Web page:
More a factor of low sand than high water

Regarding the photo from 1988 accompanying Dale Mannix letter in Sept. 19 paper.

Dear Editor,

Regarding the photo from 1988 accompanying Dale Mannix letter in Sept. 19 paper.

A beautiful beach full of sand! I would like to point out something in the photo. If you look in the background at the wall behind the sand, you can see that the sand level is just under the second step on the stairs. So visualize with me, grass, one step, two step, sand! Not, grass, one step, two step, splash, step, step, step, sand …

Yes the water level is higher than in the past. Yes, if I was lucky enough to own property on the beach the natural erosion, and natural cycle of high and low seasons would be on my mind. However in regard to the beach itself, I feel although the high water is a huge factor, it is less about high water, and more about low sand.

Does no one else remember the large construction equipment that used to dig out the entire swimming area and dump all that sand back up on the beach each spring? Ice in the winter, and waves in the summer all contribute to the erosion of the beach. We used to fight that erosion by annually correcting it. As I recall, that was put to a stop because of environmental concerns with the possibility of an oil, or fuel spill from the construction equipment. So the lack of beach we have been left with is the result of the natural cycle of things with nothing done to correct it.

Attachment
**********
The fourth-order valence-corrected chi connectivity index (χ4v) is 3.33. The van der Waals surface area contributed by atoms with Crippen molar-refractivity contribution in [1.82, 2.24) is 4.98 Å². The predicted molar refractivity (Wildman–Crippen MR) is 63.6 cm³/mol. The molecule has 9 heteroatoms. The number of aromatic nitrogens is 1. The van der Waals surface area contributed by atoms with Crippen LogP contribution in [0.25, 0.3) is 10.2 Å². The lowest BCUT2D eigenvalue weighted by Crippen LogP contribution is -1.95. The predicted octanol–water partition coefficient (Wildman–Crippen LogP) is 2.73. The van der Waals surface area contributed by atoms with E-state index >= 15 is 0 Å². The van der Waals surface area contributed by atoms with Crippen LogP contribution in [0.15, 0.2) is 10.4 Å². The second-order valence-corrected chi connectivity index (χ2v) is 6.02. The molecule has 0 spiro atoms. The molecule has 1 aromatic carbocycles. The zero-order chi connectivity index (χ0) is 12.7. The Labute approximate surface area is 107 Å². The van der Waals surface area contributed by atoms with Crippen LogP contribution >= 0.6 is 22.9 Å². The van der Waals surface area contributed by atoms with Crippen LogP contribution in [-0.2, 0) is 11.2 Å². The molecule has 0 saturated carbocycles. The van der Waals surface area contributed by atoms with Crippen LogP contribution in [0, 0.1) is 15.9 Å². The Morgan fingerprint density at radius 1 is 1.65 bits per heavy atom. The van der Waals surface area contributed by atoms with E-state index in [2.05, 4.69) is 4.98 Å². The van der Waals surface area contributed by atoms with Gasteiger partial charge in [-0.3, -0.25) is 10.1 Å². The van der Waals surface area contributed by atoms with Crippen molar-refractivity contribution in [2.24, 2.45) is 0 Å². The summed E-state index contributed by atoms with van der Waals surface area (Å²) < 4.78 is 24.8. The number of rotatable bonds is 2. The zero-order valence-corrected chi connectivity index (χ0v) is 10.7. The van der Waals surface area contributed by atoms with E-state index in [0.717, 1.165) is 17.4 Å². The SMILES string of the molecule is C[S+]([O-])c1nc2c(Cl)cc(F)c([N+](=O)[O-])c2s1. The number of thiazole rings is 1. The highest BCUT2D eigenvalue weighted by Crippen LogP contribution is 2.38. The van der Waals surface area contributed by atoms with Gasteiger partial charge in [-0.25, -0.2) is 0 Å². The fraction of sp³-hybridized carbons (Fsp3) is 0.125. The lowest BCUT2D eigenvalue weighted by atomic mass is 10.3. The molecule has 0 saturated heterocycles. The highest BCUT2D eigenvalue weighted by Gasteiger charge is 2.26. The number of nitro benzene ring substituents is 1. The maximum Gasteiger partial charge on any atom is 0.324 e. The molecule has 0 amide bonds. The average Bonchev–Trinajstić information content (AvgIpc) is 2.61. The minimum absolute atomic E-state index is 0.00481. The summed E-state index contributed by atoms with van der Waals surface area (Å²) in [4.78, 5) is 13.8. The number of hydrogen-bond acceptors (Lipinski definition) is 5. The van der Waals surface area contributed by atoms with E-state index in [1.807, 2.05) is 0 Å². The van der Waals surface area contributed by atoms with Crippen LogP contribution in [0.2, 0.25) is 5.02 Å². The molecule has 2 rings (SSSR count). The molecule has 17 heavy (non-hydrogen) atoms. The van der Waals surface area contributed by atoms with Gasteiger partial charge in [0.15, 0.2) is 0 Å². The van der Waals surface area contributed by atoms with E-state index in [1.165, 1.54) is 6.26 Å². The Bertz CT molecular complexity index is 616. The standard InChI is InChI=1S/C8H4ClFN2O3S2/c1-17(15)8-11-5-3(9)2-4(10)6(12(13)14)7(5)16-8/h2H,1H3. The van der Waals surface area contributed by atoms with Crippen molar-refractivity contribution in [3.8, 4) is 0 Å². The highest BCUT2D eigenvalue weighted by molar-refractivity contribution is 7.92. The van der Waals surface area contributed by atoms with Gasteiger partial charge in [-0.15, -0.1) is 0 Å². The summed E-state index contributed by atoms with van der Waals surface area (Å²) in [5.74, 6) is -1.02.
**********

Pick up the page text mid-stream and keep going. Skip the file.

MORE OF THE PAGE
Do I have a solution that the environmentalist would like, no. And there wouldn’t be enough sand left in the swimming area to fix it now anyways. If nothing is done, will the problem get worse, likely.

I have no idea how deep that wall goes into the ground, but if nothing is done soon to protect it from ice and waves, the next multi-million dollar project on lake front will likely be fixing a water damaged and undermined wall. There was already evidence of that a few years back when at least one of the cement top blocks fell into the water.

I can’t even imagine how many truckloads of sand it would take, where we could find that much clean sand, its cost, or an environmental way to maintain it. To get the level of sand the beach used to have however, that is what it would take. Without such a step, the water level would have to be lowered far too drastically.

Glen Wilde,

Sylvan Lake